With respect to religion, it is important to note that the continental stream was never hoodwinked by logical positivism and thus doesn’t have the same “Ichabod” episode in the twentieth century that it needed to overcome. To take just one example, questions about God, faith, and theology leave their mark across Heidegger’s corpus, from his early 1927 lecture on “Phenomenology and Theology” to his later critique of “onto-theo-logy” in Identity and Difference. And French philosophers working in Heidegger’s wake—what Alain Badiou calls “the ‘German move’” that is a feature of twentieth century French philosophy—continued to grapple with questions of God and religion, particularly in the work of Emmanuel Levinas, Paul Ricoeur, and Jean-Luc Marion, but also in more surprising thinkers such as Jacques Derrida. So when phenomenologist Dominque Janicaud pointed out (and criticized) what he described as a theological “turn” in phenomenology, the justifiable retort from philosophers like Jean-François Courtine, Paul Ricoeur, Jean-Louis Chrétien, Jean-Luc Marion, and Michel Henry was that theology had been woven into phenomenology almost since the beginning.
In that sense, questions about faith, religion, and God were never Verboten in continental philosophy the same way they were functionally outlawed by logical positivism’s hegemony in early twentieth-century analytic philosophy. However, insofar as the field of philosophy of religion (and Christian philosophy) congealed in response to analytic debates, the newly energized field of philosophy of religion tended to be synonymous with analytic philosophy of religion. Both the parameters of debate and methods for tackling the questions simply assumed the analytic story. But if Wolterstorff is correct (and I think he is) that what defines analytic philosophy is contingent—a particular history, even a particular bibliography, one might say—then philosophy of religion certainly shouldn’t be the exclusive province of analytic philosophy.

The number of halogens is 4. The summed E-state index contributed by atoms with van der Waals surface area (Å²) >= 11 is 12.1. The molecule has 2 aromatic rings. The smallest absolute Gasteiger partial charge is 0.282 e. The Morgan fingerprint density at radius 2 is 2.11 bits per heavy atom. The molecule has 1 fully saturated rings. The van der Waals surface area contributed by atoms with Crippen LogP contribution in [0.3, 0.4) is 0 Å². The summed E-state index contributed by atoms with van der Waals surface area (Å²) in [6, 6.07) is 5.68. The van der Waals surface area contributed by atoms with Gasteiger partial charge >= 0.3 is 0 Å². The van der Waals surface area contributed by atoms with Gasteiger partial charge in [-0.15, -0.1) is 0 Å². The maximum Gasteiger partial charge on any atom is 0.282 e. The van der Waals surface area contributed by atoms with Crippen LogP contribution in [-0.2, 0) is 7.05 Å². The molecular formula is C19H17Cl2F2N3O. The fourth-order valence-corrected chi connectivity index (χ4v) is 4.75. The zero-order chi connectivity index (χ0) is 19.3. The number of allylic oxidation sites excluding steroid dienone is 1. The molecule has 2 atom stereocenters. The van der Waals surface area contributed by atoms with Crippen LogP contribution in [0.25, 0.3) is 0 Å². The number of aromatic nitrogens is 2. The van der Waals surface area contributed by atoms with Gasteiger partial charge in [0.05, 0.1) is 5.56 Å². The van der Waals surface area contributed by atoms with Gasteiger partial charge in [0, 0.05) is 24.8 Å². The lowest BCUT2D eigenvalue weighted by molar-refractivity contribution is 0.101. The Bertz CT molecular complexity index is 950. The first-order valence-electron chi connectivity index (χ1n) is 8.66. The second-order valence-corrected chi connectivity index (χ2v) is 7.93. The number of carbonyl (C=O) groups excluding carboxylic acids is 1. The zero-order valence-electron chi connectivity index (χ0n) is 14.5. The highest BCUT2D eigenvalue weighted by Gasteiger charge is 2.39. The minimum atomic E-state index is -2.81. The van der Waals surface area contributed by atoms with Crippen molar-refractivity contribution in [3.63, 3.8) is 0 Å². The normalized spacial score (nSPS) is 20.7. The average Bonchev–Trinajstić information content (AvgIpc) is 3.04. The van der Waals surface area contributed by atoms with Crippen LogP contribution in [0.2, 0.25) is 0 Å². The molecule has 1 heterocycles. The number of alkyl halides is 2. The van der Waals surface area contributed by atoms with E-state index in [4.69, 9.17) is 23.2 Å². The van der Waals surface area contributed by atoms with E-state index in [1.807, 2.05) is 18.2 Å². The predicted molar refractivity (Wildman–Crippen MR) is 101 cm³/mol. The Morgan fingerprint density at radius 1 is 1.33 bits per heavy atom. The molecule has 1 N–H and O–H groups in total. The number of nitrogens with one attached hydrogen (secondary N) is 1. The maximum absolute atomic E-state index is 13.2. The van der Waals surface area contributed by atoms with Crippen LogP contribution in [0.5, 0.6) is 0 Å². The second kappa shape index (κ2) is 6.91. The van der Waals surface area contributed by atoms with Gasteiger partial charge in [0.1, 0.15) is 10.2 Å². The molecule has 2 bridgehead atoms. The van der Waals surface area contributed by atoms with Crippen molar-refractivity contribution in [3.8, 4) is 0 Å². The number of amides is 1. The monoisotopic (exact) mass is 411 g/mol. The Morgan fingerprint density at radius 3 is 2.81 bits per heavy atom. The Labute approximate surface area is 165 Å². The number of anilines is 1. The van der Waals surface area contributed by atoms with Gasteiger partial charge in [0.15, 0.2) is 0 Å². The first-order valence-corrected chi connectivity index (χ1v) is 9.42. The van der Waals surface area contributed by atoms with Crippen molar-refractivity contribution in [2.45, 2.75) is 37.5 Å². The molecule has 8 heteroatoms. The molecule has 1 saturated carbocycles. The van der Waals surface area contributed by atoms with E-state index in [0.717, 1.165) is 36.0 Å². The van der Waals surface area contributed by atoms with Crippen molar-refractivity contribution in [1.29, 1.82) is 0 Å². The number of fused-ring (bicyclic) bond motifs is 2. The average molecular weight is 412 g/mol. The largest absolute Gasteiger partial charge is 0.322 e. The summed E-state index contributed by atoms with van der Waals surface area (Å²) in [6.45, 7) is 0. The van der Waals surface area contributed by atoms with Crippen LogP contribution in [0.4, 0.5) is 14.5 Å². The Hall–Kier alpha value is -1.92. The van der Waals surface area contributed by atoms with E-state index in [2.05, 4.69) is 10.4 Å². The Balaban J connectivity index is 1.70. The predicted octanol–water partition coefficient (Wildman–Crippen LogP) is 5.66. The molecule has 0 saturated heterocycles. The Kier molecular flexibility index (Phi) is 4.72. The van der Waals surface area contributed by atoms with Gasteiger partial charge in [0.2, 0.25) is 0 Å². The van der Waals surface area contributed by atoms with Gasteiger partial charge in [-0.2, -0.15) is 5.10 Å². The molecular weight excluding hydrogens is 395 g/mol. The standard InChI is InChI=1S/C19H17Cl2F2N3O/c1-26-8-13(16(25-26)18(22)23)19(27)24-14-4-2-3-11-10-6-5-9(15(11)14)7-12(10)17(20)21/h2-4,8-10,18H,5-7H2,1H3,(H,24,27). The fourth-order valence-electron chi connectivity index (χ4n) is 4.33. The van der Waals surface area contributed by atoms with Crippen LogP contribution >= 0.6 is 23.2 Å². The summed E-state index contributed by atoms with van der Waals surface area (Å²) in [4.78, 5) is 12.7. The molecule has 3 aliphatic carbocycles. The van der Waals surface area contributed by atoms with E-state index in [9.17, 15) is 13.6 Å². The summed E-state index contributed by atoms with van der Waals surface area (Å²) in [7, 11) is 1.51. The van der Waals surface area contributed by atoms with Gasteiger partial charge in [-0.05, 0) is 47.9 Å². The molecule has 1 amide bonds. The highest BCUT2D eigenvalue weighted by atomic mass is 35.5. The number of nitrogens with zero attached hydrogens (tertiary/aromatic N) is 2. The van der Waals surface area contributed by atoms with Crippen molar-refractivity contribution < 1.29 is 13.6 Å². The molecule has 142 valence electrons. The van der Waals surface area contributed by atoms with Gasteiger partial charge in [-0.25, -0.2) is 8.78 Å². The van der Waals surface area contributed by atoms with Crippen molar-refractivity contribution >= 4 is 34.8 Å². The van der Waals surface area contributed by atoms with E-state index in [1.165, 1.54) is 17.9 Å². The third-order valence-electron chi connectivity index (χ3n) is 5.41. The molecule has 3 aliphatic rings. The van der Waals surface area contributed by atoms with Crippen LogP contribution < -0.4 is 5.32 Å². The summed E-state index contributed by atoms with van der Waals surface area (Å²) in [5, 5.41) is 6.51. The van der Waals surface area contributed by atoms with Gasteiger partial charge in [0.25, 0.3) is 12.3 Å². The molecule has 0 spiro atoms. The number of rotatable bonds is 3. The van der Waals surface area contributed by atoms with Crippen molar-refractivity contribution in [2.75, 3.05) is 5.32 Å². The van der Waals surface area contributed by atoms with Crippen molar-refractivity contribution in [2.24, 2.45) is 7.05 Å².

While the history of continental philosophy across the twentieth century testified to this, we can also admit that in the 1990s there emerged a more concerted effort to constitute continental philosophy of religion (and philosophical theology) as a field and subdiscipline within the North American academy. This included the launch of the Theology and Continental Philosophy Group within the American Academy of Religion and the founding of the Society for Continental Philosophy and Theology, leading, eventually, to the establishment of the Journal for Continental Philosophy of Religion.
In this sense, the very question, “Is there a future for philosophy of religion?,” perhaps reflects a sort of Cartesian anxiety whose pathology is uniquely analytic. In the phenomenological tradition, philosophy of religion has remained vital. Perhaps its distinct contribution to the future of philosophy of religion is to model, in particular, a philosophy of religion that is attuned to the practice of religion—attending to religion as a “form of life,” à la Wittgenstein, as a community of practice that carries a habitus, in Bourdieu’s sense of the term. For just this reason, phenomenology of religion also models a more constructive openness to the specificity of theology and liturgy, and is interested in religion as something that we do, not simply something that we believe.
Excerpted from the Introduction to James K.A. Smith, The Nicene Option: An Incarnational Phenomenology to be published by Baylor University Press (which will be released on August 16, 2021). Reprinted with permission.